Educational Development




The only thing worth teaching is how to learn


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4am.. yep its another one of those sleepless mornings when counting sheep just won't settle the mind. Its like waiting for santa on christmas eve, or going through your paces before a big game... this time its what I'm going to say in the 10 minutes I've got today to sum up everything I represent in this game of teaching and learning.

I have 10 minutes to give a presentation in the first of 4 workshops as part of a course called Designing for Flexible Learning Practice. The course is part of a new certificate called "Graduate Certificate in Tertiary Learning and Teaching" being run in my place of work. It is a certificate that all teaching academic staff will likely be expected to have in our organisation, a trend of certification I am quite familiar with in Australia.

So anyway, I've decided to talk about the only thing worth teaching. My presentation is the last of 3. The others are talking to case studies in flexible learning design. One is talking about the development of an online learning resource, the other (I think) is talking about the development of an online learning community for a particular occupation area. The thing that has been worrying me (and the reason I'm awake at this hour) is that with a distributed and networked learning design (that's kinda what I want to talk about), it is difficult to find something that shows how it works at a glance.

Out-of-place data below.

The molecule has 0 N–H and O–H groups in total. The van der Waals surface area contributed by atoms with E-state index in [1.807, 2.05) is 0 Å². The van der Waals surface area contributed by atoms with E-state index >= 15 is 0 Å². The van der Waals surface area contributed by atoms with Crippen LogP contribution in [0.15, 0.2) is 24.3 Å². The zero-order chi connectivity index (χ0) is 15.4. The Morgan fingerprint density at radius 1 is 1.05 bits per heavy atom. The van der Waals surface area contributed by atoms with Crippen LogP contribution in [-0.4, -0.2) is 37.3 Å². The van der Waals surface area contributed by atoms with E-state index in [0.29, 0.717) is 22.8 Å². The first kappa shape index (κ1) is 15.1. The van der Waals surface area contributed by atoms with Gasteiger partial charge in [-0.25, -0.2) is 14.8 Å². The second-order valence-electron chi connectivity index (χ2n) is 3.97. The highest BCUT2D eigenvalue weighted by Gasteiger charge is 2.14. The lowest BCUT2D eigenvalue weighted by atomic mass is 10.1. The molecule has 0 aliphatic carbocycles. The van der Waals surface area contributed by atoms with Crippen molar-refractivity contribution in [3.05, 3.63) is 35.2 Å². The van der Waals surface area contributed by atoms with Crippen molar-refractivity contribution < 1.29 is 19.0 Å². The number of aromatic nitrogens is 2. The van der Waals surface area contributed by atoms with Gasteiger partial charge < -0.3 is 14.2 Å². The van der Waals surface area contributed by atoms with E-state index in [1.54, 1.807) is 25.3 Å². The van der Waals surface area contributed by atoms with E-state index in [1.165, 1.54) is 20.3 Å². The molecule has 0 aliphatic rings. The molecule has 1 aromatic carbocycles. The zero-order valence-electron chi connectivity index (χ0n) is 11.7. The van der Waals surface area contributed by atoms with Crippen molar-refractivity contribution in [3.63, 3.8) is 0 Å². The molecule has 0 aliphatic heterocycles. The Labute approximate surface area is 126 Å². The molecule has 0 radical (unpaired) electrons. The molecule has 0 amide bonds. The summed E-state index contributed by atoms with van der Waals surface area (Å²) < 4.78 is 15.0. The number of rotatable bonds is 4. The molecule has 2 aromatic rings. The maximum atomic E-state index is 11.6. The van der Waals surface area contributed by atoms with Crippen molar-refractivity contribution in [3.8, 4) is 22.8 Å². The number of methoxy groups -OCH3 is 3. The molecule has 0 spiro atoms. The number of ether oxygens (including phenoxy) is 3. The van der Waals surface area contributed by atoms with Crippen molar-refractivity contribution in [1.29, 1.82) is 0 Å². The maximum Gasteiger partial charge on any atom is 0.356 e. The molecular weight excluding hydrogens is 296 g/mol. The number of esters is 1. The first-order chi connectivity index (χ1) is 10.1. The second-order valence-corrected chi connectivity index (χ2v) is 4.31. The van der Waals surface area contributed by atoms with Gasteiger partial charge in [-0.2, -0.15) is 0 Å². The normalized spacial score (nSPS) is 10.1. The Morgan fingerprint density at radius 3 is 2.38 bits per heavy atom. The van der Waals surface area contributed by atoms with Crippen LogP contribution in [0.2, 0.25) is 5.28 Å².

That's why I love Jay Cross' graphic on informal learning. I intend to use this graphic to talk about what our organisation calls "graduate profile". A graduate profile is what a student will be like when they finish their time with us. It has statements in it about being a life long learner, a self directed learner, and stuff like that. I want to use that profile and combine it with Jay's illustration of informal learning, and set them up side by side and use them as the target learning outcome when designing for flexible learning.

So it might go something like this:

When a student comes to us, it is probably for one of 2 reasons. They are a novice learner and need support in starting out their learning in a particular area (a bus ride as Jay puts it); or they are an already expert learner (a bicycle rider as Jay puts it) and have to be here because some other piece of paper says they need this piece of paper. Not much I can do about the paper bit, and it certainly can be a demotivating distraction for some groups, but at least I can try to make the bus ride learning (designed for novice learners) interesting for bicycle riding self directed learners.

So, we have a group of novice learners in their first year. They are expert bicycle riders in other subject areas, but in ours they are confessing novice status and want to come on a bus ride (the lesson, or course plan). What we want to do as bus drivers is teach these people how to appreciate riding bicycles in our subject area. Make sense? Well it is 4:30am...

In short, we want these learners to be functional self directed learners in the field before they graduate. Our graduate profile is a bicycle rider.

What does this mean in real terms? It might go something like this: